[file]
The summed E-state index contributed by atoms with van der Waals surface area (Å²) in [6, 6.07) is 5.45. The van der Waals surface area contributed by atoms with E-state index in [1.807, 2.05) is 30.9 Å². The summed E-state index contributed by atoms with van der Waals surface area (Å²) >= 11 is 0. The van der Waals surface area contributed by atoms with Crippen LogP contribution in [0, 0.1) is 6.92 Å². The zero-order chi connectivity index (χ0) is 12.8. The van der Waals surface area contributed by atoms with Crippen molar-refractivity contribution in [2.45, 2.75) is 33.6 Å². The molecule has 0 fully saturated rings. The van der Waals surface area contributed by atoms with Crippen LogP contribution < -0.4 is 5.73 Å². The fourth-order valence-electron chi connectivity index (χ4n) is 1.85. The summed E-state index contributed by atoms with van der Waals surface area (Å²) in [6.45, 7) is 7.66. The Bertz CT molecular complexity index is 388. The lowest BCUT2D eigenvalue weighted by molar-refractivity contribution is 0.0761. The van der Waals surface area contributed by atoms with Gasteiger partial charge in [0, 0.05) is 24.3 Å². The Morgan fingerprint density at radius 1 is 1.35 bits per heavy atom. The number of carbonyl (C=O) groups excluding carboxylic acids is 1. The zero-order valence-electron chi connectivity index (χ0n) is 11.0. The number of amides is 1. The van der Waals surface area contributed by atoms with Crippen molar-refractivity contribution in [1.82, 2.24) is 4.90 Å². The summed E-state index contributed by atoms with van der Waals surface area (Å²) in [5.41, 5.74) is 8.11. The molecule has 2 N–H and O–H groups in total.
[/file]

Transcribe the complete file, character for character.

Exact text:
The summed E-state index contributed by atoms with van der Waals surface area (Å²) in [6, 6.07) is 5.45. The van der Waals surface area contributed by atoms with E-state index in [1.807, 2.05) is 30.9 Å². The summed E-state index contributed by atoms with van der Waals surface area (Å²) >= 11 is 0. The van der Waals surface area contributed by atoms with Crippen LogP contribution in [0, 0.1) is 6.92 Å². The zero-order chi connectivity index (χ0) is 12.8. The van der Waals surface area contributed by atoms with Crippen molar-refractivity contribution in [2.45, 2.75) is 33.6 Å². The molecule has 0 fully saturated rings. The van der Waals surface area contributed by atoms with Crippen LogP contribution < -0.4 is 5.73 Å². The fourth-order valence-electron chi connectivity index (χ4n) is 1.85. The summed E-state index contributed by atoms with van der Waals surface area (Å²) in [6.45, 7) is 7.66. The Bertz CT molecular complexity index is 388. The lowest BCUT2D eigenvalue weighted by molar-refractivity contribution is 0.0761. The van der Waals surface area contributed by atoms with Gasteiger partial charge in [0, 0.05) is 24.3 Å². The Morgan fingerprint density at radius 1 is 1.35 bits per heavy atom. The number of carbonyl (C=O) groups excluding carboxylic acids is 1. The zero-order valence-electron chi connectivity index (χ0n) is 11.0. The number of amides is 1. The van der Waals surface area contributed by atoms with Crippen molar-refractivity contribution in [1.82, 2.24) is 4.90 Å². The summed E-state index contributed by atoms with van der Waals surface area (Å²) in [5.41, 5.74) is 8.11. The molecule has 2 N–H and O–H groups in total.